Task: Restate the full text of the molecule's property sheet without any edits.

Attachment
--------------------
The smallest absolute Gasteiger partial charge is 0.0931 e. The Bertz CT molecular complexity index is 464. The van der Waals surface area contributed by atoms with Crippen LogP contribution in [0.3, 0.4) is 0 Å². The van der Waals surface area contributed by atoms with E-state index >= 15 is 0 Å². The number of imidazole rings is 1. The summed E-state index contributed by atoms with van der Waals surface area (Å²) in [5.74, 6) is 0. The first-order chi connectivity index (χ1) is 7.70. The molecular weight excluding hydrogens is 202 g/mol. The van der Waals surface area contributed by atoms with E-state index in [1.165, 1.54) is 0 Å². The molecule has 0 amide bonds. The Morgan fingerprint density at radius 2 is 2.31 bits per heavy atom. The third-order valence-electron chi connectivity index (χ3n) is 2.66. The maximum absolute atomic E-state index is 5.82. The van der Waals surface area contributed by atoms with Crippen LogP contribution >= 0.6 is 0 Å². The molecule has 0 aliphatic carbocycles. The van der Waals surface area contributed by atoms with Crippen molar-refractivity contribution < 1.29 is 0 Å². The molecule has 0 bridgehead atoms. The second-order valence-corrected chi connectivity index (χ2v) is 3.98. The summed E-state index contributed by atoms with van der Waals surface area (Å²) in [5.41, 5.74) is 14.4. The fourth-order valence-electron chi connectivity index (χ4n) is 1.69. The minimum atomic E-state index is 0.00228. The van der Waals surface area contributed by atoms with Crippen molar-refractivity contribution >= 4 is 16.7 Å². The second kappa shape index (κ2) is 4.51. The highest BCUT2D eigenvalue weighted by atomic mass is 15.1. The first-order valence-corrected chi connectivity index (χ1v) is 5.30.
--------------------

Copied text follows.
The smallest absolute Gasteiger partial charge is 0.0931 e. The Bertz CT molecular complexity index is 464. The van der Waals surface area contributed by atoms with Crippen LogP contribution in [0.3, 0.4) is 0 Å². The van der Waals surface area contributed by atoms with E-state index >= 15 is 0 Å². The number of imidazole rings is 1. The summed E-state index contributed by atoms with van der Waals surface area (Å²) in [5.74, 6) is 0. The first-order chi connectivity index (χ1) is 7.70. The molecular weight excluding hydrogens is 202 g/mol. The van der Waals surface area contributed by atoms with E-state index in [1.165, 1.54) is 0 Å². The molecule has 0 amide bonds. The Morgan fingerprint density at radius 2 is 2.31 bits per heavy atom. The third-order valence-electron chi connectivity index (χ3n) is 2.66. The maximum absolute atomic E-state index is 5.82. The van der Waals surface area contributed by atoms with Crippen LogP contribution >= 0.6 is 0 Å². The molecule has 0 aliphatic carbocycles. The van der Waals surface area contributed by atoms with Crippen molar-refractivity contribution < 1.29 is 0 Å². The molecule has 0 bridgehead atoms. The second-order valence-corrected chi connectivity index (χ2v) is 3.98. The summed E-state index contributed by atoms with van der Waals surface area (Å²) in [5.41, 5.74) is 14.4. The fourth-order valence-electron chi connectivity index (χ4n) is 1.69. The minimum atomic E-state index is 0.00228. The van der Waals surface area contributed by atoms with Crippen molar-refractivity contribution >= 4 is 16.7 Å². The second kappa shape index (κ2) is 4.51. The highest BCUT2D eigenvalue weighted by atomic mass is 15.1. The first-order valence-corrected chi connectivity index (χ1v) is 5.30.